Legal Question in Employment Law in California

Sales goals that are unrealistic

I am a salesperson, paid by salary plus commission. Is there a law prohibiting a company from assigning an unrealistic/unreachable goal (quota) so as the salesperson does not receive any commission? Average base pay per week is $400. Average commission per week is $500-$700. We are shown a six-month average on our territory and then assigned a quota. But the quotas/goals do not add up; there is no way to reach them. Thus, we are only to receive our base pay. Is this legal? Also, certain package buys have $120 deducted from the revenue for ''operating costs''. Can a company charge the salesperson for the operating costs? This same $120 is not counted towards our revenue quota.

Asked on 3/03/01, 4:58 pm

1 Answer from Attorneys

Keith E. Cooper Keith E. Cooper, Esq.

Re: Sales goals that are unrealistic

If you took the job understanding these terms and continue to work there, you have implicitly accepted these terms. It sounds as if the employer may be unscrupulous, but it may also be that he simply has unrealistic expectations of his sales staff. Have you or anyone on the sales staff confronted him about this?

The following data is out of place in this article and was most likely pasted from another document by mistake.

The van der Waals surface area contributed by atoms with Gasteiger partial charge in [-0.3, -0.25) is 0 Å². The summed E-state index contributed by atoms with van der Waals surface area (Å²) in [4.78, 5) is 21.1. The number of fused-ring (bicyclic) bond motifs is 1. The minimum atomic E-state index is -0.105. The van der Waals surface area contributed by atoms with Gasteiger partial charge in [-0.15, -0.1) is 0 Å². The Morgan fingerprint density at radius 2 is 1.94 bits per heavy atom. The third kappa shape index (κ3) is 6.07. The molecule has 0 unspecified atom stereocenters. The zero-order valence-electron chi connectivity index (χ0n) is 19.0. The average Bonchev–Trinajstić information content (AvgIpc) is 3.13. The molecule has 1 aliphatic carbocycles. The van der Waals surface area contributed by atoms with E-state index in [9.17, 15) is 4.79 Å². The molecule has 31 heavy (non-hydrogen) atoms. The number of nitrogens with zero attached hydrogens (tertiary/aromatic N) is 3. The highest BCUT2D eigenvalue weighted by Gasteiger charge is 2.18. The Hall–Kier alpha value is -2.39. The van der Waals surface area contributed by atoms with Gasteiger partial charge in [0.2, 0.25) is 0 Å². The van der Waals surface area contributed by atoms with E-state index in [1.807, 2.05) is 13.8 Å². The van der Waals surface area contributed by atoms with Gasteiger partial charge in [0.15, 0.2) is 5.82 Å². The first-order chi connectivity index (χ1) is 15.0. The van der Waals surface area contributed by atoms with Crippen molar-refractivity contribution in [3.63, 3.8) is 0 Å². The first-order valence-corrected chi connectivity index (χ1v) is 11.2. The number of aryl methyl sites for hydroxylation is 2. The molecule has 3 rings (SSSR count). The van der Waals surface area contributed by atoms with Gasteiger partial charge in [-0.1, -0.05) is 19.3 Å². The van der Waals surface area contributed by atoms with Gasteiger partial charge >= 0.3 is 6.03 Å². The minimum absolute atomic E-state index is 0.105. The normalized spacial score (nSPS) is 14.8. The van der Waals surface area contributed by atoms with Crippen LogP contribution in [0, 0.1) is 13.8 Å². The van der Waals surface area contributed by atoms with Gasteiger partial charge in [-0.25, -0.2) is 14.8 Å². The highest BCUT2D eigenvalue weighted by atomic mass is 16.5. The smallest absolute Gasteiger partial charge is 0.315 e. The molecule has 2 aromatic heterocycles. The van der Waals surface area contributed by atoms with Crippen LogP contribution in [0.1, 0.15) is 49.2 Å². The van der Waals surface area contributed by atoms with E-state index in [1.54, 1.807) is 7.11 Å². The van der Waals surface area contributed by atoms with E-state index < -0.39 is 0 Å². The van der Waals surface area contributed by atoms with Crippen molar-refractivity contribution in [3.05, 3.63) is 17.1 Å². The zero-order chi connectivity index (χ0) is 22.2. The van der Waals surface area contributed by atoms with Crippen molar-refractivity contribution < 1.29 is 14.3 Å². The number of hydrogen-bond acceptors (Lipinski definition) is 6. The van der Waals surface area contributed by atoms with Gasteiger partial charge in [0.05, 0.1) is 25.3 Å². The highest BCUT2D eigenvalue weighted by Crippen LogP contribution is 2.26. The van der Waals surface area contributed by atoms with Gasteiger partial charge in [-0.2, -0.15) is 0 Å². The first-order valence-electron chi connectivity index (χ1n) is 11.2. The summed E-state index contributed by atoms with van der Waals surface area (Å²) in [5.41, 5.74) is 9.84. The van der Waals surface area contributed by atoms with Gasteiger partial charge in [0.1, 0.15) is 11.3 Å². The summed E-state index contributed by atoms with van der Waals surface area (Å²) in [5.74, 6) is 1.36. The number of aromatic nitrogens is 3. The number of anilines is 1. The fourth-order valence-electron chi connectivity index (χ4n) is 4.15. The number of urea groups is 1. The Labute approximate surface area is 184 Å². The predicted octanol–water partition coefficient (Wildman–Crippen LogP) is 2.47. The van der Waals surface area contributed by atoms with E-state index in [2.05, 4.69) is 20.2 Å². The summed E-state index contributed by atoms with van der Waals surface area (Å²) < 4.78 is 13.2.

On the other hand, if when you were hired you were promised that you could achieve a certain level of commission within a certain time frame, and your employer has changed the rules after you accepted the job (i.e. as to how much commission you receive or what is commissionable), you may have a claim.

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Answered on 4/30/01, 3:41 pm

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